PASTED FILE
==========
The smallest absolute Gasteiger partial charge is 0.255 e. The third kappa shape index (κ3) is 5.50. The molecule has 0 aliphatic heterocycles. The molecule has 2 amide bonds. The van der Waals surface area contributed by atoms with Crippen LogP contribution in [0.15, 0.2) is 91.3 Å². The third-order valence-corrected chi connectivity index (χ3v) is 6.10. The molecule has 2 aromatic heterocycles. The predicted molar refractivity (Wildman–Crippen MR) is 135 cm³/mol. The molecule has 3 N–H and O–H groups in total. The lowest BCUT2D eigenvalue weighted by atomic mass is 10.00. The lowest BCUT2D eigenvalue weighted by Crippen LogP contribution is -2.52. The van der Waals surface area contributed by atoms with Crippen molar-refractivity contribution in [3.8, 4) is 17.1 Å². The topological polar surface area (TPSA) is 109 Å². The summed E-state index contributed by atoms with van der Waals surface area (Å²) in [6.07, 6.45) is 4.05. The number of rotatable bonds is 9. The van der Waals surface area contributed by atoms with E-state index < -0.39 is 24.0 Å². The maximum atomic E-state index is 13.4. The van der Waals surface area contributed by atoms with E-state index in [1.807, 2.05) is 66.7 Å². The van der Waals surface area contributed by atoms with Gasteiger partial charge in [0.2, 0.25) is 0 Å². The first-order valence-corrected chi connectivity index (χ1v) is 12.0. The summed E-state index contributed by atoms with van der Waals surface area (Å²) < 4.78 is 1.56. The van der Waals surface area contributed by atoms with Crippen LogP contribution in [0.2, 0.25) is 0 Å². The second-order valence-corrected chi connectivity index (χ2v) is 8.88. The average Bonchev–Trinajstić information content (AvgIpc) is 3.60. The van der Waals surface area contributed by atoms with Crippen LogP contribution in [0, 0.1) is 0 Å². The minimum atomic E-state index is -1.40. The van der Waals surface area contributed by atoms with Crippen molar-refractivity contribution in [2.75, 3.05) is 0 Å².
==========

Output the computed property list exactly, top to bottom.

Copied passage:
The smallest absolute Gasteiger partial charge is 0.255 e. The third kappa shape index (κ3) is 5.50. The molecule has 0 aliphatic heterocycles. The molecule has 2 amide bonds. The van der Waals surface area contributed by atoms with Crippen LogP contribution in [0.15, 0.2) is 91.3 Å². The third-order valence-corrected chi connectivity index (χ3v) is 6.10. The molecule has 2 aromatic heterocycles. The predicted molar refractivity (Wildman–Crippen MR) is 135 cm³/mol. The molecule has 3 N–H and O–H groups in total. The lowest BCUT2D eigenvalue weighted by atomic mass is 10.00. The lowest BCUT2D eigenvalue weighted by Crippen LogP contribution is -2.52. The van der Waals surface area contributed by atoms with Crippen molar-refractivity contribution in [3.8, 4) is 17.1 Å². The topological polar surface area (TPSA) is 109 Å². The summed E-state index contributed by atoms with van der Waals surface area (Å²) in [6.07, 6.45) is 4.05. The number of rotatable bonds is 9. The van der Waals surface area contributed by atoms with E-state index < -0.39 is 24.0 Å². The maximum atomic E-state index is 13.4. The van der Waals surface area contributed by atoms with E-state index in [1.807, 2.05) is 66.7 Å². The van der Waals surface area contributed by atoms with Gasteiger partial charge in [0.2, 0.25) is 0 Å². The first-order valence-corrected chi connectivity index (χ1v) is 12.0. The summed E-state index contributed by atoms with van der Waals surface area (Å²) < 4.78 is 1.56. The van der Waals surface area contributed by atoms with Crippen LogP contribution in [0.2, 0.25) is 0 Å². The second-order valence-corrected chi connectivity index (χ2v) is 8.88. The average Bonchev–Trinajstić information content (AvgIpc) is 3.60. The van der Waals surface area contributed by atoms with Crippen LogP contribution in [0, 0.1) is 0 Å². The minimum atomic E-state index is -1.40. The van der Waals surface area contributed by atoms with Crippen molar-refractivity contribution in [2.75, 3.05) is 0 Å².